Bartholomaeus Theiss came to Sublette, Illinois  in the year 1846 with his wife, four sons and two daughters. Members of the Theiss family built the first Catholic church in Sublette, now known as St. Marys church. Both the church and the adjoining cemetery are kept beautiful to this very day by the descendants of the original Theiss family. 

To see more Sepia Saturday:

Thursday, April 8, 2010


I'm having such fun with Sepia Saturday and Shadow Shot Sunday that I might as well fill all my days. So here goes Theme Thursday.  Today's theme: Box.
Abbie in her favorite bed- the "in" box on my desk. 

Go to  to see more Theme Thursday.

Wednesday, April 7, 2010

Caught on camera at the Fallbrook Film Festival

I love buffet food, maybe a little too much- because I'm always embarrassed to go back for seconds (or thirds). I'm always hoping that no one will notice. My sister, Nancy, and I have spent many years attending trade shows. There's always a party or two with a wonderful buffet. Sometimes it's even free. Then it tastes even better.

We once thought about writing a book for homeless people that would tell them how to eat good for free. Go to the nearest fancy hotel, go to the rest room and get tidied up as best you can. Pick up a name tag outside the door of a party (surreptitously) , check to see if they're only serving cheese cubes (too binding!) put on your best manners and eat hearty. Then we realized, homeless people wouldn't have the money to buy the book. So much for that idea !

Nancy  called me to say " did you see our picture in the paper? It's in an ad for the Fallbrook Film Festival."  There we were at last year's film festival---at the buffet table---caught on camera! Luckily it wasn't free so at least we had paid to gorge ourselves.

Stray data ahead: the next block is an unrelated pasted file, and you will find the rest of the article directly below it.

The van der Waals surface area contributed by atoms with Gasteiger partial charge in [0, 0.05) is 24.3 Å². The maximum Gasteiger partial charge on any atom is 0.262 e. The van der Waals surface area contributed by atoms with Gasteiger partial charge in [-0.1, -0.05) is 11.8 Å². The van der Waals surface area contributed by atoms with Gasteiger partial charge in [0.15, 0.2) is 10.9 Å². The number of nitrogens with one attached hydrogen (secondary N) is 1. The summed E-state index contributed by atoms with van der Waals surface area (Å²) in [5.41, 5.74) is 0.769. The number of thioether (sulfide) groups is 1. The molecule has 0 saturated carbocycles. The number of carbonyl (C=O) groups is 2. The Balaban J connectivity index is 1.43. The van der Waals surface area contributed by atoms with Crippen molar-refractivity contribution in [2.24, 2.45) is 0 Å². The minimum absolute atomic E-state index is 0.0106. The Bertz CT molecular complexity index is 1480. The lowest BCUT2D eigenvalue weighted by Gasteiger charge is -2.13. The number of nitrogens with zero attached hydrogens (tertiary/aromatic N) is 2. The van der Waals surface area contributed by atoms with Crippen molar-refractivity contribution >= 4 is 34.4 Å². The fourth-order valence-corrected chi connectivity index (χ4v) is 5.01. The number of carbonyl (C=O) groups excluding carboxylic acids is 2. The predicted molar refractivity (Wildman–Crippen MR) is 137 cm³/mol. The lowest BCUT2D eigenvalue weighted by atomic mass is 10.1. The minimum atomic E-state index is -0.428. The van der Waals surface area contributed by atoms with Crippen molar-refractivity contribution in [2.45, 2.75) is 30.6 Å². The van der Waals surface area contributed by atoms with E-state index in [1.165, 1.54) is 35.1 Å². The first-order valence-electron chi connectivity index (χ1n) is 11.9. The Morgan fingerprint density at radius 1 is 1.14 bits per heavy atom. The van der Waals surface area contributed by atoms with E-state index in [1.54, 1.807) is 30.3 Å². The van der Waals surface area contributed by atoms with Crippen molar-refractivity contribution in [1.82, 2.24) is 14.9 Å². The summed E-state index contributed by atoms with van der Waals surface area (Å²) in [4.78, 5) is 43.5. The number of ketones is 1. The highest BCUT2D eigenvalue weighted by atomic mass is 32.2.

Notice that our picture in the ad is between an Elvis impersonator and George Hamilton,( this year's honored guest.)Nothing but the best for Fallbrook.

Actually it's a wonderful festival. We always enjoy the films and the buffet is delicious!

Saturday, April 3, 2010

SHADOW SHOT SUNDAY- Sidewalk shadow

Not the Easter Bunny !

SEPIA SATURDAY- Four generations

Four generations on my mother's side:
My great grandmother, Katherine White;  my grandmother, Bessie Reis; my mother, Arleen Reis;
my great great grandmother, Rosa Daehler (about 1916)

My great grandmother, my mother, grandmother and me. (1940)

My father's side: My grandfather, Petrus Finwall (the one who was killed in an accident with a fire truck [story in a previous post, Feb. 20]),  Great Grandmother, Josephine Mefford; Great Aunt, Ella; Grandmother Della Finwall; Uncle Glenn (the one who saved the family in the accident with the fire truck). See more about heroic Glenn on March 18 post. This photo is taken in back of the house that my Grandfather built in Chicago.
My sister and I went to see this house a few years ago and it was still standing. I made an altered tin using this photo, another photo of the front and the census page listing the family at this address in 1910.

My father's maternal side; Great Grandma Mefford; Me, Grandma Gilbert (Finwall); my father, Gil. (About 1940)

The Sepia Saturday Site is actually on vacation today for the Easter Holiday.  So, if you go to the site it won't be as complete as usual, but I think some people are still posting.
For more Sepia Saturday stories go to